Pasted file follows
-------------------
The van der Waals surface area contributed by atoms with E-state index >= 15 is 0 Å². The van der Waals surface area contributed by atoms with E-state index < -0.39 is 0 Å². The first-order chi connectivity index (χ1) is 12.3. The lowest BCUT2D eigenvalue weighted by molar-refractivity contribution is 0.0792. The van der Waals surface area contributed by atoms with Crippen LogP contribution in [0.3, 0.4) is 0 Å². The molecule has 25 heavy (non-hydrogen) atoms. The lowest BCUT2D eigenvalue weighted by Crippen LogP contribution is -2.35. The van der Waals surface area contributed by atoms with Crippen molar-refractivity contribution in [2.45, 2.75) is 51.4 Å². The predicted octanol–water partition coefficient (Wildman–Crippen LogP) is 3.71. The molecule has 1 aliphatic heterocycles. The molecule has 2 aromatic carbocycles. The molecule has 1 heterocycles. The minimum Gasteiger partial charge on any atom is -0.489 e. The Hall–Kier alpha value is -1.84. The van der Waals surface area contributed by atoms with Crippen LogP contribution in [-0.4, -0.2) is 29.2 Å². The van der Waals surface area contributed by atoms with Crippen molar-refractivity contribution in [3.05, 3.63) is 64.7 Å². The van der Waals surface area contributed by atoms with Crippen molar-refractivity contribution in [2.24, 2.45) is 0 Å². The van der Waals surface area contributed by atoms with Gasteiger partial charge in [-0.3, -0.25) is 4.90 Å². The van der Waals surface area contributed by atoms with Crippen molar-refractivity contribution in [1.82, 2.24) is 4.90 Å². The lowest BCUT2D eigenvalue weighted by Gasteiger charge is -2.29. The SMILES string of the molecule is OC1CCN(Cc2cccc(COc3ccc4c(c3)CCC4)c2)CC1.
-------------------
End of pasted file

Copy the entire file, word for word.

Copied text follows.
The van der Waals surface area contributed by atoms with E-state index >= 15 is 0 Å². The van der Waals surface area contributed by atoms with E-state index < -0.39 is 0 Å². The first-order chi connectivity index (χ1) is 12.3. The lowest BCUT2D eigenvalue weighted by molar-refractivity contribution is 0.0792. The van der Waals surface area contributed by atoms with Crippen LogP contribution in [0.3, 0.4) is 0 Å². The molecule has 25 heavy (non-hydrogen) atoms. The lowest BCUT2D eigenvalue weighted by Crippen LogP contribution is -2.35. The van der Waals surface area contributed by atoms with Crippen molar-refractivity contribution in [2.45, 2.75) is 51.4 Å². The predicted octanol–water partition coefficient (Wildman–Crippen LogP) is 3.71. The molecule has 1 aliphatic heterocycles. The molecule has 2 aromatic carbocycles. The molecule has 1 heterocycles. The minimum Gasteiger partial charge on any atom is -0.489 e. The Hall–Kier alpha value is -1.84. The van der Waals surface area contributed by atoms with Crippen LogP contribution in [-0.4, -0.2) is 29.2 Å². The van der Waals surface area contributed by atoms with Crippen molar-refractivity contribution in [3.05, 3.63) is 64.7 Å². The van der Waals surface area contributed by atoms with Crippen molar-refractivity contribution in [2.24, 2.45) is 0 Å². The van der Waals surface area contributed by atoms with Gasteiger partial charge in [-0.3, -0.25) is 4.90 Å². The van der Waals surface area contributed by atoms with Crippen molar-refractivity contribution in [1.82, 2.24) is 4.90 Å². The lowest BCUT2D eigenvalue weighted by Gasteiger charge is -2.29. The SMILES string of the molecule is OC1CCN(Cc2cccc(COc3ccc4c(c3)CCC4)c2)CC1.